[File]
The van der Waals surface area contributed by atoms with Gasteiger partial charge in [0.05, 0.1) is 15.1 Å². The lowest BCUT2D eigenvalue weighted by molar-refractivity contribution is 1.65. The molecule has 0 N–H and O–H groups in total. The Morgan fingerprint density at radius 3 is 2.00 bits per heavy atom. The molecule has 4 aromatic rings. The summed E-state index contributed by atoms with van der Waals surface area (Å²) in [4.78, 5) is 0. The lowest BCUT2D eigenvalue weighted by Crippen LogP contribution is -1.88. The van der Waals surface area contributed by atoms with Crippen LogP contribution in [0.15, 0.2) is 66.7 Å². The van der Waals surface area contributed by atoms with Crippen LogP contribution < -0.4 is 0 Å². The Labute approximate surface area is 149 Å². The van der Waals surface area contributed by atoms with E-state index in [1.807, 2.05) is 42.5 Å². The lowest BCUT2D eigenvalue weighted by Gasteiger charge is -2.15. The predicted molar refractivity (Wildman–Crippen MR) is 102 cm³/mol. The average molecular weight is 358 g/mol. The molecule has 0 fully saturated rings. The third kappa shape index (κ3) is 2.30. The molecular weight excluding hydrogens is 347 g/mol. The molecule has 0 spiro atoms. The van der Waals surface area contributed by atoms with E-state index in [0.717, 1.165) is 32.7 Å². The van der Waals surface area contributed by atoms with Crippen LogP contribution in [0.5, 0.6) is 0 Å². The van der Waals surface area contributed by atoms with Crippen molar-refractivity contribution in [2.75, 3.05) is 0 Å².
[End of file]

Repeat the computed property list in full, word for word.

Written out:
The van der Waals surface area contributed by atoms with Gasteiger partial charge in [0.05, 0.1) is 15.1 Å². The lowest BCUT2D eigenvalue weighted by molar-refractivity contribution is 1.65. The molecule has 0 N–H and O–H groups in total. The Morgan fingerprint density at radius 3 is 2.00 bits per heavy atom. The molecule has 4 aromatic rings. The summed E-state index contributed by atoms with van der Waals surface area (Å²) in [4.78, 5) is 0. The lowest BCUT2D eigenvalue weighted by Crippen LogP contribution is -1.88. The van der Waals surface area contributed by atoms with Crippen LogP contribution in [0.15, 0.2) is 66.7 Å². The van der Waals surface area contributed by atoms with Crippen LogP contribution < -0.4 is 0 Å². The Labute approximate surface area is 149 Å². The van der Waals surface area contributed by atoms with E-state index in [1.807, 2.05) is 42.5 Å². The lowest BCUT2D eigenvalue weighted by Gasteiger charge is -2.15. The predicted molar refractivity (Wildman–Crippen MR) is 102 cm³/mol. The average molecular weight is 358 g/mol. The molecule has 0 fully saturated rings. The third kappa shape index (κ3) is 2.30. The molecular weight excluding hydrogens is 347 g/mol. The molecule has 0 spiro atoms. The van der Waals surface area contributed by atoms with E-state index in [0.717, 1.165) is 32.7 Å². The van der Waals surface area contributed by atoms with Crippen LogP contribution in [0.5, 0.6) is 0 Å². The van der Waals surface area contributed by atoms with Crippen molar-refractivity contribution in [2.75, 3.05) is 0 Å².